For the past decade, Launchpad has served as open source infrastructure projects can use to share source code, track bugs, engage in discussion, and send out communications related to their apps or other creations.

Linux Mint, elementaryOS, Inkscape, and Exaile have all found a home in Launchpad at some point over their lives.

How Has Ubuntu Put a Smile on Your Face?

Ubuntu is a great Linux-based operating system. Absent other options, I’d gladly use it over Windows and macOS. Canonical and the broader community have done such great work over the years. What are some contributions you love that I haven’t mentioned above?

As for why Canonical catches a lot of flack, well, if you’re new to the Linux landscape, here are some of the more common Ubuntu criticisms Why Use a Linux Operating System Other Than Ubuntu? Why Use a Linux Operating System Other Than Ubuntu? There are hundreds of Linux operating systems (distributions) but you're probably using Ubuntu. Here's why you might want to switch to one of the Ubuntu alternatives. Read More .

Explore more about: Linux Distro, Ubuntu.

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  1. Erwan
    October 30, 2019 at 3:49 pm

    Ubuntu played a big part in making a Linux OS available to the general public. Thanks to Ubuntu, I converted my mum and my sister to Linux. They are both happy Linux users now.

  2. Dennis
    October 30, 2019 at 10:30 am

    There will no doubt be plenty of off topic "don't like Ubuntu" thoughts shared but I appreciate the specific focused historical review of the project. It seems like each point is both important and on relevant. Linux users are spoiled for choice, but as someone who has been trying Linux since the early 2000's and using it daily since early 2008 I can't imagine some of the current usability being possible without Ubuntu pushing in these 8 areas. Even if you don't like their particular implementation, I think it is likely that your tech was influenced or aided by work in conjunction with, or in contrast to Ubuntu.

  3. Neffscape
    October 17, 2019 at 8:22 am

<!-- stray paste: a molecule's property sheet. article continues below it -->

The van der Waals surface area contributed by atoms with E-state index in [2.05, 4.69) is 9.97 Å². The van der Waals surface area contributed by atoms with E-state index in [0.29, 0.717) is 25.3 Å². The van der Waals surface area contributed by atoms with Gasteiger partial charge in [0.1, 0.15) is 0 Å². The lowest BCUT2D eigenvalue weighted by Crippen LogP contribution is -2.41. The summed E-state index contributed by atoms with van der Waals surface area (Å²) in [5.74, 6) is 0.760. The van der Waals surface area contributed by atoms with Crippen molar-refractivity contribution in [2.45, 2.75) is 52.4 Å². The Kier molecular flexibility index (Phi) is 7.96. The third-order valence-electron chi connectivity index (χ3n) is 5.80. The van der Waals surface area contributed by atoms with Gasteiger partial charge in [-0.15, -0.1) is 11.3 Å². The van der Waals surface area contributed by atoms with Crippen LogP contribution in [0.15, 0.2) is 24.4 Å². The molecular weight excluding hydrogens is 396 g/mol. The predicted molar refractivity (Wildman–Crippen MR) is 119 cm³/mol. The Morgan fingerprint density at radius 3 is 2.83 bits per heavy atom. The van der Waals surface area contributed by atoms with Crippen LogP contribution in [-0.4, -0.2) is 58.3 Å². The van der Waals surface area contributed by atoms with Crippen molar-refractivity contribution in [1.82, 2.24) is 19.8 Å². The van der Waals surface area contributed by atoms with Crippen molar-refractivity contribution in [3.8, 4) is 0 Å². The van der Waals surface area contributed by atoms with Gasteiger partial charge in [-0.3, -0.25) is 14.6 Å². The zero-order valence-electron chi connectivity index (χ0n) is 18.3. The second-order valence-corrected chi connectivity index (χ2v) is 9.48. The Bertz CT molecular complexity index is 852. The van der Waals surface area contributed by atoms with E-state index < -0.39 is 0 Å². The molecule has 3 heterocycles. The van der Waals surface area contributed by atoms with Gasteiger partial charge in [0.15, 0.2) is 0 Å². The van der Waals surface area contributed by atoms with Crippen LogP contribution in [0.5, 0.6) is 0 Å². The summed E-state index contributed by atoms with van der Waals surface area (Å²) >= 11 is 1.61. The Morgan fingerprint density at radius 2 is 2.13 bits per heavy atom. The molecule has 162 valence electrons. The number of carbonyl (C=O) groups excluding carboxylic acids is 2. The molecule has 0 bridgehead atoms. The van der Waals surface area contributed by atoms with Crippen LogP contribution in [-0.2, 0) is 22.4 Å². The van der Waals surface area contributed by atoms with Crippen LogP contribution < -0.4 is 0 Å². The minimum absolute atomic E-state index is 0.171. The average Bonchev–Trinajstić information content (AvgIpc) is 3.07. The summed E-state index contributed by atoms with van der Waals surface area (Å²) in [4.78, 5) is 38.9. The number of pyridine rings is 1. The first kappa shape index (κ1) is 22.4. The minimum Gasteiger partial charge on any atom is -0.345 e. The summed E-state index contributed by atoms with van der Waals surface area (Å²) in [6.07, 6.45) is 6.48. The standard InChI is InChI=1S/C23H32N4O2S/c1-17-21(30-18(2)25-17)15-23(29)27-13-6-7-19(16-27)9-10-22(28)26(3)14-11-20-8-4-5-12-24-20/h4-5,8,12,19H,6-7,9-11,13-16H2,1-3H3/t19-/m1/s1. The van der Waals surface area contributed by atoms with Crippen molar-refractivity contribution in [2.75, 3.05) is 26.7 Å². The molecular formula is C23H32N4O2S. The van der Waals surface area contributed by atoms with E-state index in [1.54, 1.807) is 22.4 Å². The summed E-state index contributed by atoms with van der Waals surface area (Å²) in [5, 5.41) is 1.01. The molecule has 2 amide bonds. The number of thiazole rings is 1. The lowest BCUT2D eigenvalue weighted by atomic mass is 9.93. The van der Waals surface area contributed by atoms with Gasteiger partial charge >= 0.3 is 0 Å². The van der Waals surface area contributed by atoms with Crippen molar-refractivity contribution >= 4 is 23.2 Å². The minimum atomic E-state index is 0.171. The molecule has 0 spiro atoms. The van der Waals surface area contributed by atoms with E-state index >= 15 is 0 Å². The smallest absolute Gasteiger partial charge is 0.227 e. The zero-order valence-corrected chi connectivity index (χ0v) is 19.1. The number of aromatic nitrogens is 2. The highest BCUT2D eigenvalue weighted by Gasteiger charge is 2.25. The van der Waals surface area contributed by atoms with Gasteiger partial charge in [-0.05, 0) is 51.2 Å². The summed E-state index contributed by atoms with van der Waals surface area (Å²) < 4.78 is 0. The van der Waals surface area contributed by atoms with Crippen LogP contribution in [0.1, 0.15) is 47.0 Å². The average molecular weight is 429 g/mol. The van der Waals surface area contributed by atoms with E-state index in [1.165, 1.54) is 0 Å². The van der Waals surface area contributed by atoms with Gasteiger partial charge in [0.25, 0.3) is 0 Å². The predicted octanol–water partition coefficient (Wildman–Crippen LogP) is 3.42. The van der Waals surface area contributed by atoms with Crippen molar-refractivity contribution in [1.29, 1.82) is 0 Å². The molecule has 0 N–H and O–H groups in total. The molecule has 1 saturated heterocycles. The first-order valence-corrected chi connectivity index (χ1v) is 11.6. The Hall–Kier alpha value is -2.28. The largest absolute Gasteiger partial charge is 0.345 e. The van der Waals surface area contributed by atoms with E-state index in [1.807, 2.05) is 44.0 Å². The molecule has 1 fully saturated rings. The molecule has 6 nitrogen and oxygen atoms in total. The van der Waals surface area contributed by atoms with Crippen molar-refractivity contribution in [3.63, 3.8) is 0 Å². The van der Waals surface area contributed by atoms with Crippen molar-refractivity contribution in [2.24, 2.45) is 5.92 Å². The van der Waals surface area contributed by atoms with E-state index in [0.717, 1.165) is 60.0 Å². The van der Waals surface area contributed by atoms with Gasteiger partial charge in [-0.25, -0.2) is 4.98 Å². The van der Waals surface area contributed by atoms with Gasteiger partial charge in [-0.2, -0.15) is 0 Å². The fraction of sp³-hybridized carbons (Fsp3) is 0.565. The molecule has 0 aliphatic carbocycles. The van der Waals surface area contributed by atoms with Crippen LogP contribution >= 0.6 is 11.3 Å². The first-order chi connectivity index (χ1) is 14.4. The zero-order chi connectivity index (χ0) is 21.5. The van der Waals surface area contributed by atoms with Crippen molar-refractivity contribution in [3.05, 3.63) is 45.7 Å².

Back in the days, when ubuntu warty showed up, it was way more difficult to find a distro that actually worked. I was a frustrated windows xp user and I desperately wanted to change OS, but nothing worked 100% with my crappy laptop. Ubuntu was the first option fully supporting my old PCMCIA wifi card, and made possbile for me to finally erase my xp partition and fully migrate to Linux.

    Furthermore, I loved the fact that ubuntu proudly shipped with just plain GNOME and a good selection of popular GNOME software that made possible to be productive from day 1. Having a coherent, good default environment made switching easier and saved many newbies like me from difficult choices (which I made afterwards) such as "which DE should I use?". Most distros back in the days where basically DE agnostics, and installed both KDE and GNOME at the same time. This was very confusing and made difficult the in depth exploration of both environments. Many users like me ended up using KDE applications in GNOME or GNOME apps in KDE, resulting in ugly and not coherent UIs.

    Ubuntu and canonical had a clear vision of linux on the desktop and were corageous enough to take bold decisions. Most of these decisions were actually good ones. Others not so much, but at least they tried and many other distros greatly beneficiated from their ideas.

    To tell the truth, I miss the old "desktop focused" ubuntu project...

  4. Ibrahim Shaame
    October 12, 2019 at 12:52 pm

    You forgot to mention Slackware. Maybe you have not heard of it. It is one of the oldest distributions, and which really makes you enjoy your Linux experience. You have full control of your Linux box

    • Friar Tux
      October 16, 2019 at 4:57 pm

      I think you misread the title, "8 Ways UBUNTU Has Changed And Improved Linux". While I realize other Linux distros may also have contributed, this article is about Ubuntu's contributions. Actually, Ibrahim, I would be very interested in what Slackware contributed to the Linux desktop over the years, considering it is one of the oldest distros in the lot.

      • Jim
        December 2, 2019 at 11:23 am